Recently a letter signed by 202 legislators was sent to the White House, essentially ordering an investigation on how expensive travel nurses have become. Although this might sound alarming, the most important thing you need to know is there isn’t specifically a pay cap coming.
Let’s start from the beginning…
While COVID was running rampant throughout the country and our day to day lives were being shut down, nurses’ lives went from what was considered normal at the time, into overdrive. On the year that was supposed to be hailed The Year of the Nurse and the Midwife, the celebration took a backseat to the pandemic. ICU units were being so heavily strained by the amounts of those ill with the Delta Variant that specialized COVID units were being set up outside of hospital space to take on the demand. With travel nurses usually being hired in times where there is an increase in patients, generally, during seasonal times or when mandatory staff-to-patient ratios need to be fulfilled, they were once again being sought out. Yet, this time more rigorously.
Travel nurses started to go to the places that needed the most help and this help turned pretty urgent pretty quickly. Experienced ICU and travel nurses were being offered upwards of $5,000 per week which is a considerable increase from its usual $1,800 per week recorded in 2019. The hours became grueling, protective equipment wasn’t always readily available and with nurses and doctors becoming sick themselves, travel nurses were an investment many hospitals needed to partake in.
Three years later, our lives have taken dramatic up and down shifts coming in and out of lockdowns or sickness. Nurses, on the other hand, have been on the continuous uphill battle that seems to not be coming down anytime soon. Along with the continuous increase in pay for travel nurses to help out hospitals, more seem to be needed with a lot of nurses suffering from sickness or burnout. So with this, nurses were promptly seeing that pay increase in such a rough time was a huge positive. Resigning their regular nursing jobs to take on travel nursing allowed them to protect their mental and physical health while being paid what they deemed appropriate.
What did this all mean?
Hospitals are now needing to pay, which we believe nurses should be paid, in order to have an adequate amount of help in hospitals. Something that some are not so happy about. According to POLITIFACT, a fact-checking website, “There’s no evidence that these lawmakers are advocating a cap on nursing pay. But a group of lawmakers did ask federal officials to inspect the way staffing agencies charge healthcare facilities. And some states are considering capping what staffing agencies charge hospitals, which one industry expert said could lead to reductions in nursing pay.” They go on to state that there was “disinformation about the letter, saying that he (Morgan Griffith, a Republican from Virginia) has not introduced legislation to cap nurses’ pay, nor would he support any.” No response from the White House has been given and ”only Massachusetts and Minnesota have state caps on what staffing agencies can charge.” Even the idea of an investigation or federal legislation occurring seems low, stated by Toby Malara, the vice president of government relations for the American Staffing Association.
Despite the slight pieces of misinformation here and there, nurses have been standing up and discussing their personal points of view on the whole situation. Nancy Lund, a retired nurse from Massachusetts, wrote an open letter titled Letter to the editor: Traveling Nurses Deserve What They Earn which you can read here. As well as Nurse Katherine, a YouTuber nurse with 12 thousand subscribers, breaks down said letter to the White House and discusses her point of view which you can view here.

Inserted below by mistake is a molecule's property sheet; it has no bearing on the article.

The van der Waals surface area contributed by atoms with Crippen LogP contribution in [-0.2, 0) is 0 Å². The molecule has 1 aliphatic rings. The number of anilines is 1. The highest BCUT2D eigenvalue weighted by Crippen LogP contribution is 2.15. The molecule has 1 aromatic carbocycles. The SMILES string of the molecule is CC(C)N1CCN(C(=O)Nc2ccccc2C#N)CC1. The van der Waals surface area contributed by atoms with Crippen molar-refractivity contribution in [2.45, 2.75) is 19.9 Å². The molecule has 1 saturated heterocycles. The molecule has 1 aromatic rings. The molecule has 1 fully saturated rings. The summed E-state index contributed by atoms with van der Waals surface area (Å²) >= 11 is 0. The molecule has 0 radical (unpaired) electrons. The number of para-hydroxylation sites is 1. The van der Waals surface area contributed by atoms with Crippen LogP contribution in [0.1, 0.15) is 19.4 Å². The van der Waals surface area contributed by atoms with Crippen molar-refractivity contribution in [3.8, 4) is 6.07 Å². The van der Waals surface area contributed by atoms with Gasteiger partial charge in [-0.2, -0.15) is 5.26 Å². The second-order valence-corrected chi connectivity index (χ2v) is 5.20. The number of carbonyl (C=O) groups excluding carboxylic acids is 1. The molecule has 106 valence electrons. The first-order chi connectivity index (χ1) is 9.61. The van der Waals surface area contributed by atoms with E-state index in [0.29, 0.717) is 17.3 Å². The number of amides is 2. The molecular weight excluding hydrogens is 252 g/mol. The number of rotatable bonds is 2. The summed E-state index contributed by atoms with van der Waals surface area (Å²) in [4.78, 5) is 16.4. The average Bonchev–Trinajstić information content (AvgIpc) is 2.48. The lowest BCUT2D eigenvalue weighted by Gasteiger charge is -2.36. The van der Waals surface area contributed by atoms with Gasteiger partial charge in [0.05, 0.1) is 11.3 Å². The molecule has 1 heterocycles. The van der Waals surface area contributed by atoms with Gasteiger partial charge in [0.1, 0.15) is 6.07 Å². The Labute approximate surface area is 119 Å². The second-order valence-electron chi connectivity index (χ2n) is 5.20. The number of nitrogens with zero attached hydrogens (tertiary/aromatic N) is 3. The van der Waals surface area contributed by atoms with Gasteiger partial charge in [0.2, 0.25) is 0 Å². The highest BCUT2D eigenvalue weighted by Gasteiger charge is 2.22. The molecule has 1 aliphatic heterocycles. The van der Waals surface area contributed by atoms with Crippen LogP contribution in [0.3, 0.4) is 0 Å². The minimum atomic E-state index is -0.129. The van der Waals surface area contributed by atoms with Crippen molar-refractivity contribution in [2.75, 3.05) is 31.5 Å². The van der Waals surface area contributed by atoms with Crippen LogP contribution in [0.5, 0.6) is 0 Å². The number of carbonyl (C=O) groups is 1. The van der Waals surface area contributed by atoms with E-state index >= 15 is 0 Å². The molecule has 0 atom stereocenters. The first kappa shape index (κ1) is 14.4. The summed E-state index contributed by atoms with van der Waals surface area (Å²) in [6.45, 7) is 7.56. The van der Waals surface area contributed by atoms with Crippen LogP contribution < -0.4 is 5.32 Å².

Nurses are prepared to fight for their rights to be paid according to the supply and demand currently in place. Which many other companies and organizations have equally obliged in throughout the pandemic. Nurses are not merely pointing out the unfairness to the possibility of the situation, but are commenting on even more nursing shortages if a pay cap were to happen, and some even suggesting a strike if need be. Essentially, putting the whole nursing industry as well as healthcare in a tough and crucial position.
While nurses, of course, should be receiving a fair wage for their incredibly demanding and grueling jobs. There is a reason travel nurses are paid more. FEE Stories (the Foundation for Economic Education), an educational foundation, gives a great example by stating “the higher wage incentivizes them to leave their families and their homes to live in unfamiliar locations for extended periods of time. The higher pay ensures that demand is met when the need is urgent. Leaving family and travelling for long periods of time reflects the fact that travelling nurses experience high opportunity costs. So, in order to incentivize nurses to supply more, they must be compensated with higher wages to make up for large opportunity costs. Economists call this the law of supply.”
So what does the future hold?
At this point, everything is business as usual. You could jump onto the travel nursing bandwagon, head off to various parts of the country to work in hospitals that need your help and make a great income at the same time. For those wanting an investigation into travel nursing agencies, they could be looking at a little beef with nurses if it occurs. At this point, battling with those who are literally saving lives every second of every day, is not something that nurses are ready to bow down to.
As one nurse stated, “There are some professions you can play with, nursing is not one of them!”
We totally agree.
If travel nursing has been in your sights and you’d like to know a little more about how it works or what you can do to follow in the footsteps of thousands of other nurses around the country, then click here!